Business, political leaders brainstorm workforce development strategies

By Jaclyn Houghton

CNHI News Service

OKLAHOMA CITY -- Norma Noble recognizes the shortages in Oklahoma's workforce and the skills workers possess, but finding a solution is challenging.

"There's not a simple answer; it's everyone's responsibility," said Noble, Oklahoma deputy secretary of commerce for workforce development.

One of the most challenging tasks is obtaining data to know what is lacking in today's workers.

"There are some things we'd like to say that we can't support because we don't have the data," she said.

The literacy rate among adults and the skill sets of workers, not just degrees they earn, are areas lacking statistical data. The workforce has changed from requiring minimal skills to a need for more knowledge-based skills, Noble said.

Business and state leaders gathered at Oklahoma City Community College Friday to discuss what it takes to build a stronger workforce in Oklahoma.

Leadership Oklahoma and the Southern Growth Policies Board held the forum to discuss how to train workers with "soft skills," such as critical thinking and problem-solving, in order to grow the business economy in the state.

The growth of jobs in the state is 50 percent higher than that of population growth, she said.

"We used to be able to depend on population growth to bring more bodies (to Oklahoma), but we can't anymore," Noble said.

The Oklahoma Department of Commerce distributed an employer survey in 2006 and 39 percent of businesses that responded delayed or declined to expand the business because of worker shortages or employees lacking skills, Noble said.

She also pointed out that 14 businesses that would have cumulatively employed about 7,000 employees did not come to the state because of the same shortages. That results in the loss of about $217 million in payroll, Noble said.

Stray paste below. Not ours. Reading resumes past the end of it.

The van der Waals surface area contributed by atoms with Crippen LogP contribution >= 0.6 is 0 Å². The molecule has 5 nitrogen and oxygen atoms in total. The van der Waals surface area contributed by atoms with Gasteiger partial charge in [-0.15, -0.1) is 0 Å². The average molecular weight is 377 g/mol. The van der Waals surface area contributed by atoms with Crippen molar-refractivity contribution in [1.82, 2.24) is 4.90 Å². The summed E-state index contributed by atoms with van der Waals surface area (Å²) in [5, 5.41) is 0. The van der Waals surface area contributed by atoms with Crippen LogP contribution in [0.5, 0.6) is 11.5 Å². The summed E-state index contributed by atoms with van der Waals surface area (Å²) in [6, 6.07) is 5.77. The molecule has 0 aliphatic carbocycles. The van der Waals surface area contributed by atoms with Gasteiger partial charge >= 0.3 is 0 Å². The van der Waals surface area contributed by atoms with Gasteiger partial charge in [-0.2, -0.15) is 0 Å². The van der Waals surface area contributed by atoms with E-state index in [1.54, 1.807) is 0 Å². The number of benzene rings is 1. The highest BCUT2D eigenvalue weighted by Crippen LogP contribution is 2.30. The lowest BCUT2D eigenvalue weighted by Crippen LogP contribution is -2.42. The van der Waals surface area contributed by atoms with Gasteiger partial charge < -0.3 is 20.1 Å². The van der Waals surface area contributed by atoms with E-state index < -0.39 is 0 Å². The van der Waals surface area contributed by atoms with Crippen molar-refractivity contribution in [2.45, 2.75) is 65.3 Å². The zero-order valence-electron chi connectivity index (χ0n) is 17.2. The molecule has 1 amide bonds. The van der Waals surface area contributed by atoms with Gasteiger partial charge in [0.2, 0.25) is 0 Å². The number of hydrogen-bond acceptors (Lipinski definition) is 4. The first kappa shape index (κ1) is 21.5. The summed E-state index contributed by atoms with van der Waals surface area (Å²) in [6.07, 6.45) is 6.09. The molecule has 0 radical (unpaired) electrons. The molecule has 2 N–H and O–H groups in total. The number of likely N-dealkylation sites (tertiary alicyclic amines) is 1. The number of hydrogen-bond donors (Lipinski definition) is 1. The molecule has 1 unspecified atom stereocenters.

Business leaders and state political leaders, such as Lt. Gov. Jari Askins, Oklahoma Corporation Commissioner Bob Anthony and former Oklahoma Rep. Clay Pope, D-Loyal, brainstormed ideas on increasing the population of skilled workers in the state.

Some wondered if it is the taxpayers' job to train workers with the skill sets that would directly benefit private companies.

Mary Jane Calvey, president of Real World Management Solutions in Oklahoma City, felt differently.

She said schools and the community can help children at earlier ages develop the necessary skill sets to get a good job. The extra costs to focus on skill development will be balanced by paying less to the criminal justice system because those who are more educated statistically commit fewer crimes, Calvey said.

The best portal to reach students to teach the analytical skills is through the schools, Pope said. He presented his group's ideas on teaching the skills.

One method is increasing the length of the school day to set up programs aimed at teaching critical thinking, problem-solving and other skill sets, Pope said.

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